In service with the US Air Force (USAF) for nearly 70 years, the veteran B-52 Stratofortress bomber is close to starting a new chapter in its long military career.
Boeing recently posted a video on social media of a scaled-down mockup of the aircraft being tested in a wind tunnel equipped with new nacelles designed for the Commercial Engine Replacement Program (CERP), which began in 2018.
In September 2021, the USAF selected Rolls-Royce to replace the active fleet’s B-52H engines. US-operated bombers have flown with Pratt & Whitney TF-33-PW-103 turbofan engines since the 1960s. This engine is the military version of the JT3D, used in the classic Boeing 707 and Douglas DC-8 commercial jets.
The new turbofan chosen for the B-52 is the Rolls-Royce F130, the military version of the BR700 engine used in Gulfstream business jets and the old Boeing 717 commercial model.
The #B52 Commercial Engine Replacement Program completed wind tunnel testing using similar models used by engineers in the 1950s to collect data for future flight tests. This ensures the new engines will work as expected. pic.twitter.com/33JYrx7jbD
— Boeing Defense (@BoeingDefense) September 20, 2022
With the update, the old “BUFF” are expected to remain out of service until at least 2050, when the model will be close to completing 100 years of its first flight – which took place on April 15, 1952.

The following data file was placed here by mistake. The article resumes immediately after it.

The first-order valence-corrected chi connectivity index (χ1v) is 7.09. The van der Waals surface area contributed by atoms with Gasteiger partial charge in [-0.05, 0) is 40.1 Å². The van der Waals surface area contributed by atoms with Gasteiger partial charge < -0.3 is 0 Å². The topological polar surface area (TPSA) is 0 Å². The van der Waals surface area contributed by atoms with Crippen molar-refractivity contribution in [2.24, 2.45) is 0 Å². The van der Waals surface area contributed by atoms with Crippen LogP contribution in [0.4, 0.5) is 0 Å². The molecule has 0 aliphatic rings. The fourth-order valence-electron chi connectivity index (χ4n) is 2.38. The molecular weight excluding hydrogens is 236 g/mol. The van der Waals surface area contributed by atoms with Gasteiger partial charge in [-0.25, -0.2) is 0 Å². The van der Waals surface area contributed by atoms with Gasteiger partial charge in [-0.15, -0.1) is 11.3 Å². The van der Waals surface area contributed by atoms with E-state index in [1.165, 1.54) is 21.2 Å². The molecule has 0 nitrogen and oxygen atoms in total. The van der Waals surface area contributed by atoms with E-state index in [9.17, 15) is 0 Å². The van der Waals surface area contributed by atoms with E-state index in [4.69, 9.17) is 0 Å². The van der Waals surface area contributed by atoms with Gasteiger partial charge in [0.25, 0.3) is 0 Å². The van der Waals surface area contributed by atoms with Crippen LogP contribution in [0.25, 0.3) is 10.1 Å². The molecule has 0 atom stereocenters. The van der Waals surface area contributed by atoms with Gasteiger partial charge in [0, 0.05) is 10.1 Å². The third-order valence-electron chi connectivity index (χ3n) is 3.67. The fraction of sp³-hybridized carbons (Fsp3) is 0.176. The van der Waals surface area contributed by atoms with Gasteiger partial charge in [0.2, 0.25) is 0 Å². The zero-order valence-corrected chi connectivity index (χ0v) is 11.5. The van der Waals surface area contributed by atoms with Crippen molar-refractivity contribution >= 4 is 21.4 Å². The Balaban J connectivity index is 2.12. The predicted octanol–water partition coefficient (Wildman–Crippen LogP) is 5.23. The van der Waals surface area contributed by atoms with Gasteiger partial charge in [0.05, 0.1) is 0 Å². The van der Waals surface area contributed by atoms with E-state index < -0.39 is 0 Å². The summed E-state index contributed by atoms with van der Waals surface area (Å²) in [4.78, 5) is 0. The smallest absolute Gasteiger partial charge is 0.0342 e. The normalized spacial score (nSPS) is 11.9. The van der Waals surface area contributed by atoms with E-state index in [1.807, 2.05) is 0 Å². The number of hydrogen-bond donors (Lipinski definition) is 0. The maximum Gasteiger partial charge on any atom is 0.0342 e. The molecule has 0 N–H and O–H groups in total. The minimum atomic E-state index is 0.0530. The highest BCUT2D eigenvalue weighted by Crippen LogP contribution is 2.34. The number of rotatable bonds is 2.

The USAF intends to complete new engine integration activities and deliver the first batch of upgraded aircraft between 2026 and 2026, with full operational capacity scheduled for 2030.
The B-52 CERP’s new, more modern and efficient engines are expected to reduce the aircraft’s fuel consumption, increasing the bomber’s flight range. Maintenance of the F130 turbofans will also be simplified compared to the old TF-33. The bomber’s first flight with its new engines is expected in 2025.
The new nacelles and struts, supplied by Spirit AeroSystems, are clearly visible in the video released by Boeing. While their overall shape is still the same, the redesigned engine mounts are longer than the originals, while the new mounts are shorter.
In addition to the new engines, the B-52 will also be equipped with a new AESA radar, the APG-79 model (same as used in the F/A-18E/F Super Hornet fighter). Another novelty in the bomber will be the BOCS system, a device for transporting loads at the bomb gate.
After receiving these changes, it is possible that the bomber will receive two reassignments as the modifications progress, becoming the B-52J or possibly the B-52K.